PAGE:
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Sjalq
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June 02, 2011, 06:37:45 PM
 #15

PS to my knowledge wagers are only legal in Arizona in the USA. So you are already breaking the law by betting aren't you?

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June 02, 2011, 06:48:56 PM
 #16

Currently, there are about 5-6 pools who mine around 75% of the whole Bitcoins. If you target those pools with DDoS attacks, you can make them unstable, failing, etc. The result would be 4 times slower Bitcoin network.

Sure, new pools may show up. It will take some time, though. And they can be targeted, too.

Actually, I think that the above is already being performed by SOMEONE.

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June 02, 2011, 06:51:12 PM
 #17

I just don't see a likely scenario where the price will suddenly start plummeting or simply stagnating at $9-$10 when mining becomes harder & more users become aware of bitcoin every day.
Here are some scenarios where this can happen:
  • The Dwolla/MtGox BTC <--> $$$ link breaks, perhaps due to pressure from bank regulators in response to Paypal or VC/MC lobbyists.
  • The speculators who are buying BTC run out of money/the bubble bursts, as Genrobo mentioned
  • Someone hacks MtGox or some other key BitCoin participant to steal BTC balances
  • Someone identifies a cryptographic fault with the Bitcoin scheme

All of these scenarios would cause a crash in BTC values.  I guess you can argue they are unlikely - at least the first two seen quite plausible to me.

I think the absolutely most probable situation is that somebody writes some malware that spreads easily and steals wallet.dat files.

There have been a small number of cases of this so far, but none of them have spread. But the reward for such a thing goes up exponentially as Bitcoin is more widely used.

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June 02, 2011, 06:54:35 PM
 #18

Currently, there are about 5-6 pools who mine around 75% of the whole Bitcoins. If you target those pools with DDoS attacks, you can make them unstable, failing, etc. The result would be 4 times slower Bitcoin network.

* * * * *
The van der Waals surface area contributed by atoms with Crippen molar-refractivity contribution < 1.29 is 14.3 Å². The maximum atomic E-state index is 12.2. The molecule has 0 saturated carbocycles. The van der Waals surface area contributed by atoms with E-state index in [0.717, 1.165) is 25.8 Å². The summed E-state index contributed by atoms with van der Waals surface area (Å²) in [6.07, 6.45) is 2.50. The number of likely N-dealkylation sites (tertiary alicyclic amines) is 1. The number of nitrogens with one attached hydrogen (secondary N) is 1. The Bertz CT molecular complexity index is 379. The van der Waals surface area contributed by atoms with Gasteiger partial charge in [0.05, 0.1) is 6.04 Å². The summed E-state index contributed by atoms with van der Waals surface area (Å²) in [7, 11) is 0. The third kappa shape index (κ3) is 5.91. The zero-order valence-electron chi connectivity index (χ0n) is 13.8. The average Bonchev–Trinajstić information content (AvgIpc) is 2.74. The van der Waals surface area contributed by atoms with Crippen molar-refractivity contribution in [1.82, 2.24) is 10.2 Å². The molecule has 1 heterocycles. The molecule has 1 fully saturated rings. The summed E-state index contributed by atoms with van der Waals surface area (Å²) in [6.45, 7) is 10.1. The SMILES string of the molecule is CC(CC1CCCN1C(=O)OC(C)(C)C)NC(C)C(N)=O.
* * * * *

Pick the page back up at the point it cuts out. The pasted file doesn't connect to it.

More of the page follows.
Sure, new pools may show up. It will take some time, though. And they can be targeted, too.

Actually, I think that the above is already being performed by SOMEONE.


So how does that affect the safety or security of BTC?

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xenon481
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June 02, 2011, 06:57:44 PM
 #19

Currently, there are about 5-6 pools who mine around 75% of the whole Bitcoins. If you target those pools with DDoS attacks, you can make them unstable, failing, etc. The result would be 4 times slower Bitcoin network.

Sure, new pools may show up. It will take some time, though. And they can be targeted, too.

Actually, I think that the above is already being performed by SOMEONE.


So how does that affect the safety or security of BTC?

During the time that 75% of the network hashing power isn't processing, a malicious group only needs to overcome the remaining hashing power to double-spend.

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Sjalq
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June 02, 2011, 07:04:14 PM
 #20

Well we would know who they are, they are already on this list http://www.top500.org/ Wink

Sorry to sound sarcastic but even if they knock down the 2 biggest groups they would not practically be able to overcome the remainder of the network.